The Seven States Where People Can’t Quit Smoking

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3. Oklahoma
> Pct. of adults who smoke: 23.7%
> Poverty rate: 16.2% (15th highest)
> High school graduation rate: 77.3% (25th highest)
> Tax rate on cigarettes: $1.03 (21st lowest)

Oklahoma has the third highest rate of tobacco use among adults in the country, despite the fact that it has more legislation to prevent smoking than much of the U.S. Smoking is restricted to designated areas in private workplaces, government work sites and restaurants, and is banned in daycare centers. In addition, it is one of the few states to ban possession of cigarettes for residents under the age of 18. Violators face a minimum fine of $100 on a first offense, $200 on a second offense, and they can even face jail time if they do not inform police where they obtained the cigarettes. This has not stopped the state from having a high school smoking rate above the national average.

2. Kentucky
> Pct. of adults who smoke: 24.8%
> Poverty rate: 18.6% (3rd highest)
> High school graduation rate: 77.6% (23rd highest)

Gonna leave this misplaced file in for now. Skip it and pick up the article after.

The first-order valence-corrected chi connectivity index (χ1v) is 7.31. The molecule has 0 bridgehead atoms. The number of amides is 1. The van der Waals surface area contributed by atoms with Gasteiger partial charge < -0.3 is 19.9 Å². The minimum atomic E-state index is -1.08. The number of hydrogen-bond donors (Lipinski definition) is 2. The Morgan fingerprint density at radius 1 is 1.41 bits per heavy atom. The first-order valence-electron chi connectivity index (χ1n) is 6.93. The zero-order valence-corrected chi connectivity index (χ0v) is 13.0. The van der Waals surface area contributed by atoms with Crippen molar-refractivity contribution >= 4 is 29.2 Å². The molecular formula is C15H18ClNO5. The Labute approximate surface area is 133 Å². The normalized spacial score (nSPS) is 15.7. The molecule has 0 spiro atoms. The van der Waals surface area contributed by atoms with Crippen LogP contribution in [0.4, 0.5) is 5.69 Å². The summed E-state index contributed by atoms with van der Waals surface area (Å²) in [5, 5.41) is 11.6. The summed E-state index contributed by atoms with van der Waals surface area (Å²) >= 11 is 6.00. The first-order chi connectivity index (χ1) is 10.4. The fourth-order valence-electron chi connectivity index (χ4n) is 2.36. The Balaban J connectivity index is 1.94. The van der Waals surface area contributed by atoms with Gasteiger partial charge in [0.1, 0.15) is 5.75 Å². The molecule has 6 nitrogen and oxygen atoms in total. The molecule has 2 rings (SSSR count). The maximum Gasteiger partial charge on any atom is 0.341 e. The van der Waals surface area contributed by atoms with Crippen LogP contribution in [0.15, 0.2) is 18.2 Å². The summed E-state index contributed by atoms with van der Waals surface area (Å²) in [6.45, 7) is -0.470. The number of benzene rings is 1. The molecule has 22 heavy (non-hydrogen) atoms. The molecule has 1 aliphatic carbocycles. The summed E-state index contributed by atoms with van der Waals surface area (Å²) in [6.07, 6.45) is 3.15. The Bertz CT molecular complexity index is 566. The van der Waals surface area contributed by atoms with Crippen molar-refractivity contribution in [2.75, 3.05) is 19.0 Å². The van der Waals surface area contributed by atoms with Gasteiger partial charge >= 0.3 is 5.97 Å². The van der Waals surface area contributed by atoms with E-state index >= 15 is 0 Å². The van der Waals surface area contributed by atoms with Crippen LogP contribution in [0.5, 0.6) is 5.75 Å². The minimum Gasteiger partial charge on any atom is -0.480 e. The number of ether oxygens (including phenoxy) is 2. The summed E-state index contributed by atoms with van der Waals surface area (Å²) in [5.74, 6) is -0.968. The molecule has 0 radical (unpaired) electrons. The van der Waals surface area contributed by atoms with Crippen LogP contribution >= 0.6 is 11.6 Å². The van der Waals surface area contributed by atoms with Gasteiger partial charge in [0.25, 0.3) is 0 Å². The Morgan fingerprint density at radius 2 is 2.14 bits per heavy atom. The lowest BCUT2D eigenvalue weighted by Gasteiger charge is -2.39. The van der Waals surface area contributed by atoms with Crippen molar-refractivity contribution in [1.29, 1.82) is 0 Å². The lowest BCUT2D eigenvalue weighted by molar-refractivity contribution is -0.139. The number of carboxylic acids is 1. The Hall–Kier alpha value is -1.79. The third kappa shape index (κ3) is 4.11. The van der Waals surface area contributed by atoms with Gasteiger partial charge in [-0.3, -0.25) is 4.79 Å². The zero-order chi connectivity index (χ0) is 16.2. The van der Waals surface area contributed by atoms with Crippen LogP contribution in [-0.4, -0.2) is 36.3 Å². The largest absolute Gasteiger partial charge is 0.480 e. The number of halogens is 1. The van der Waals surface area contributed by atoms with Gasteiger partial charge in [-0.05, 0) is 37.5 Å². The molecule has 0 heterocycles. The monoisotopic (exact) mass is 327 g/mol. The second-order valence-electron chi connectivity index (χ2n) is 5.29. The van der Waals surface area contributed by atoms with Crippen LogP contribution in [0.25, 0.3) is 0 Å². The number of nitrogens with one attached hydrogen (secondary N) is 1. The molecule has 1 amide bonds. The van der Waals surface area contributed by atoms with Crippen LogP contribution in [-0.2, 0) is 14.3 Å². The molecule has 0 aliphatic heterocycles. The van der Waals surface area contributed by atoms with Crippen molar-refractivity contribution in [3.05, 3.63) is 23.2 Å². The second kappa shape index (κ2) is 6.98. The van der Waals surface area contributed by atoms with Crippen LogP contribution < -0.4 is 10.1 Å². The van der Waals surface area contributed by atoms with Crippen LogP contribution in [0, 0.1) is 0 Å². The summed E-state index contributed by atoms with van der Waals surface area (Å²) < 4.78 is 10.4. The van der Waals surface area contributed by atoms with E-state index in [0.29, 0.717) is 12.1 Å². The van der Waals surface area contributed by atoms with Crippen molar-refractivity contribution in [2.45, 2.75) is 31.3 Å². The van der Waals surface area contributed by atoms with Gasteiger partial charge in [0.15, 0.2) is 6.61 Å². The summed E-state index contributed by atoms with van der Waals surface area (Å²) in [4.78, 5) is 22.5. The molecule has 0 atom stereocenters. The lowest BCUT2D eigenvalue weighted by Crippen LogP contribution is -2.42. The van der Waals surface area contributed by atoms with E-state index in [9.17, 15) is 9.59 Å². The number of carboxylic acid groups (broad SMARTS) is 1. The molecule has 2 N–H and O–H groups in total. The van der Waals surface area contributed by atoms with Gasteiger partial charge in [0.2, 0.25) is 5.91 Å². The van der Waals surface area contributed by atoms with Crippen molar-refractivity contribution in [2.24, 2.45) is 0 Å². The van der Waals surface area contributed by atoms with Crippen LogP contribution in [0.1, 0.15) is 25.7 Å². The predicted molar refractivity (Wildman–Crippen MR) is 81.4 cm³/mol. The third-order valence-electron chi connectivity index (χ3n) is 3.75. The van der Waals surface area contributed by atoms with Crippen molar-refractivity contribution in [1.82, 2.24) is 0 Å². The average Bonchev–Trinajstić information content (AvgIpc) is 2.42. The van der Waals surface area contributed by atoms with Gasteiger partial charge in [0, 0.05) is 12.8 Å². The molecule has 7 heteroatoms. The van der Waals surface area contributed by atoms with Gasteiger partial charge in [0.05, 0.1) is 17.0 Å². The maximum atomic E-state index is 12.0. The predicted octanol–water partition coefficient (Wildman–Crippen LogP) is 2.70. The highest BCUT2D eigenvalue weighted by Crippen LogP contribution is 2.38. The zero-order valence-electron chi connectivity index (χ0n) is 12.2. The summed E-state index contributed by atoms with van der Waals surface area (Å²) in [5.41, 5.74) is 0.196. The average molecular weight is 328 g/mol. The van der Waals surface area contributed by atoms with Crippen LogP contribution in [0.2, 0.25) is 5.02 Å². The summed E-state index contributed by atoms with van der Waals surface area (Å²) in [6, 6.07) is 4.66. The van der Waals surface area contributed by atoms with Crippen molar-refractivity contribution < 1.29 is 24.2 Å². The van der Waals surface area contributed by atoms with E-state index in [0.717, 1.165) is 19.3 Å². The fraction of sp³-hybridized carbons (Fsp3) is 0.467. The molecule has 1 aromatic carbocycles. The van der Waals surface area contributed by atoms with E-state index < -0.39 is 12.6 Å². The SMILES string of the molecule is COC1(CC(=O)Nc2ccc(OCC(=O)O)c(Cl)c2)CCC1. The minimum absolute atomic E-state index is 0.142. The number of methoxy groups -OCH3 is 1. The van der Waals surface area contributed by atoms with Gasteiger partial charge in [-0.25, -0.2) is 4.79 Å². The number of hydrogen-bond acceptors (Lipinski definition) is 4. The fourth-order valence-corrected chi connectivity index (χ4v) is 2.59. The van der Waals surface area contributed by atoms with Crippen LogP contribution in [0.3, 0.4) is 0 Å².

> Tax rate on cigarettes: $0.60 (11th lowest)

Nearly one in four adults in Kentucky smoke or use tobacco regularly. Part of the reason for this may be the particularly high smoking rate just in the state’s high schools: 26.6%. Kentucky has no indoor smoking bans of any kind, and the 11th lowest tax on cigarettes in the country, standing at $0.60 per pack. In Kentucky, 371 out of every 100,000 adults die each year from smoking-cased deaths, the highest rate in the country, according to an Associated Press article.

1. West Virginia
> Pct. of adults who smoke: 26.8%
> Poverty rate: 17.7% (5th highest)
> High school graduation rate: 77.0% (25th lowest)
> Tax rate on cigarettes: $0.55 (7th lowest)

West Virginia wins the dubious first place in this list with an alarming smoking rate among adults of 26.8%. The state has none of the bans on indoor smoking that other states impose. It is even legal to smoke in childcare centers. The state has the seventh-lowest cigarette tax in the country, at just $0.55 per person. Of the state’s current smokers, nearly 55% have tried and failed to quit in the past year. According to the CDC, the state has the second worst rate of tobacco-related deaths in the country.

Charles B. Stockdale, Michael B. Sauter